Department of Laboratory Animal, School of Veterinary Medicine, Azabu University, Sagamihara, Kanagawa, Japan. inomata@azabu-u.ac.jp Abstract Development of the external genitalia of fetal and neonatal cat were studied macroscopically, paying attention to the formation of the labia and the sexual differentiation. The female urogenital folds budded from each side of the genital tubercle and, gradually extended to the tip of the genital tubercle by the 6.8 cm stage in crown-rump length. Then, the well-developed urogenital folds ensheathed completely the genital tubercle to form the prepuce of clitoris and the labia, flanking the external opening of vagina as the folds of skin which were equivalent to the labia minora in humans. The genital swellings known to become the labia majora in humans were clearly recognized in the caudolateral region of the genital tubercle during the fetal stage. These swellings became flat and obscure after birth. Thus, in cats the genital swellings did not join to the formation of the labia in the same way as in humans. The sex difference in the external genitalia was first observed at the 3.2-3.3 cm stages. In the male, the anogenital raphe appeared and the caudal portion of the genital swellings moved and fused each other at the caudal region of the genital tubercle. In the female, both features were not easy to observe.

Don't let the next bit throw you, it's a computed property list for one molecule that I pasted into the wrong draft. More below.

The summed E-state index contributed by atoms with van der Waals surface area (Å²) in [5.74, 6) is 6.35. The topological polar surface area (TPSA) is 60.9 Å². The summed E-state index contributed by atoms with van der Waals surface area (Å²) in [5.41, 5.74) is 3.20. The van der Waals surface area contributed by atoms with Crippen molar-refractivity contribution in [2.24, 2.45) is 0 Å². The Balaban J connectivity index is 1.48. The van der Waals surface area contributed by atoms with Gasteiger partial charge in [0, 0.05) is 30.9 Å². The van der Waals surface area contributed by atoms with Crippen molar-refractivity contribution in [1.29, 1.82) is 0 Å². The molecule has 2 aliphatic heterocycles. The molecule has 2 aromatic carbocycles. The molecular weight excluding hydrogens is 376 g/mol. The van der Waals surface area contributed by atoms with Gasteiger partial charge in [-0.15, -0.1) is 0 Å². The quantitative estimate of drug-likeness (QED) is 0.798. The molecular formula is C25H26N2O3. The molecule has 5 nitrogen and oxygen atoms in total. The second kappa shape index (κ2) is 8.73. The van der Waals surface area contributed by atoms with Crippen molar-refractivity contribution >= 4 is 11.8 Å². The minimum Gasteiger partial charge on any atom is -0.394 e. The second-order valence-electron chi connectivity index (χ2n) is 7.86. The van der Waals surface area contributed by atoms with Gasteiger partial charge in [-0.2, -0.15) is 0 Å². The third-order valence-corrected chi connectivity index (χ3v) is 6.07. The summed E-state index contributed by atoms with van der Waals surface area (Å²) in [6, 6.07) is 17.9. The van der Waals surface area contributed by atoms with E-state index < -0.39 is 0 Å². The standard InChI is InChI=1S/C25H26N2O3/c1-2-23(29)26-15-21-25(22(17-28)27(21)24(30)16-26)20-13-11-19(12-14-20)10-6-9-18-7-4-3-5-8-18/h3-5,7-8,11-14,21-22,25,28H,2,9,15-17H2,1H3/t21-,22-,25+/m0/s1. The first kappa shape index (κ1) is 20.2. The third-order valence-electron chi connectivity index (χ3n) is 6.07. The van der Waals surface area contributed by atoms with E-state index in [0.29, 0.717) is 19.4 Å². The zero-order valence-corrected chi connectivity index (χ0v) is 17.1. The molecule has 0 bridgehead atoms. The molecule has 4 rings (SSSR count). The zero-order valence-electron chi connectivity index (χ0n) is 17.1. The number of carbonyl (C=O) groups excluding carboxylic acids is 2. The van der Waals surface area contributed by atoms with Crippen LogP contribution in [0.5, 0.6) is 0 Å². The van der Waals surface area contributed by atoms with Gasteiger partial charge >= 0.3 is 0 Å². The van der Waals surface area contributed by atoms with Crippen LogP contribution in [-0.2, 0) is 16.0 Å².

PMID: 19262023

2008

Sex determining of cat embryo and some feline species

Zygote. 2008 May;16(2):169-77.

Ciani F, Cocchia N, Rizzo M, Ponzio P, Tortora G, Avallone L, Lorizio R. Source Department of Biological Structures, Functions and Technologies, University of Naples Federico II, Via F. Delpino, 1 - 80137 Naples, Italy. ciani@unina.it

Abstract

Sex identification in mammalian preimplantation embryos is a technique that is used currently for development of the embryo transfer industry for zootechnical animals and is, therefore, a resource for biodiversity preservation. The aim of the present study was to establish a rapid and reliable method for the sexing of preimplantation embryos in domestic cats. Here we describe the use of nested PCR identify Y chromosome-linked markers when starting from small amounts of DNA and test the method for the purpose of sexing different species of wild felids. To evaluate the efficiency of the primers, PCR analysis were performed first in blood samples of sex-known domestic cats. Cat embryos were produced both in vitro and in vivo and the blastocysts were biopsied. A Magnetic Resin System was used to capture a consistent amount of DNA from embryo biopsy and wild felid hairs. The results from nested PCR applied on cat blood that corresponded to the phenotypical sex. Nested PCR was also applied to 37 embryo biopsies and the final result was: 21 males and 16 females. Furthermore, beta-actin was amplified in each sample, as a positive control for DNA presence. Subsequently, nested PCR was performed on blood and hair samples from some wild felines and again the genotyping results and phenotype sex corresponded. The data show that this method is a rapid and repeatable option for sex determination in domestic cat embryos and some wild felids and that a small amount of cells is sufficient to obtain a reliable result. This technique, therefore, affords investigators a new approach that they can insert in the safeguard programmes of felida biodiversity.